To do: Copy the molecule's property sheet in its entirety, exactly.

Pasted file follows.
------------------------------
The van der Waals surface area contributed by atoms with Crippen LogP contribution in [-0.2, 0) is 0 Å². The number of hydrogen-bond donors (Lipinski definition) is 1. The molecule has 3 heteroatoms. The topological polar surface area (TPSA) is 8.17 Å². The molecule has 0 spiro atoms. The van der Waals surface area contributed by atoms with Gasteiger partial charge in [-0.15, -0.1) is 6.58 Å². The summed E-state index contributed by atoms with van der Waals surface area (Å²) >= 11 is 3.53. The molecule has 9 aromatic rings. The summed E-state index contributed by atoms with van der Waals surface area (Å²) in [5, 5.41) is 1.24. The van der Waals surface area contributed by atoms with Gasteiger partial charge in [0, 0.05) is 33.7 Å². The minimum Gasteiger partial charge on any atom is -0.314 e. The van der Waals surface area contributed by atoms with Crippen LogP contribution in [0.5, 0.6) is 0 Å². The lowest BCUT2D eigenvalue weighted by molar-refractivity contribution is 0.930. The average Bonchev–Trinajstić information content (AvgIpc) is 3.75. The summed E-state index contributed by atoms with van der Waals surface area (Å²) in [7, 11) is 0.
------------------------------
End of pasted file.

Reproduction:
The van der Waals surface area contributed by atoms with Crippen LogP contribution in [-0.2, 0) is 0 Å². The number of hydrogen-bond donors (Lipinski definition) is 1. The molecule has 3 heteroatoms. The topological polar surface area (TPSA) is 8.17 Å². The molecule has 0 spiro atoms. The van der Waals surface area contributed by atoms with Gasteiger partial charge in [-0.15, -0.1) is 6.58 Å². The summed E-state index contributed by atoms with van der Waals surface area (Å²) >= 11 is 3.53. The molecule has 9 aromatic rings. The summed E-state index contributed by atoms with van der Waals surface area (Å²) in [5, 5.41) is 1.24. The van der Waals surface area contributed by atoms with Gasteiger partial charge in [0, 0.05) is 33.7 Å². The minimum Gasteiger partial charge on any atom is -0.314 e. The van der Waals surface area contributed by atoms with Crippen LogP contribution in [0.5, 0.6) is 0 Å². The lowest BCUT2D eigenvalue weighted by molar-refractivity contribution is 0.930. The average Bonchev–Trinajstić information content (AvgIpc) is 3.75. The summed E-state index contributed by atoms with van der Waals surface area (Å²) in [7, 11) is 0.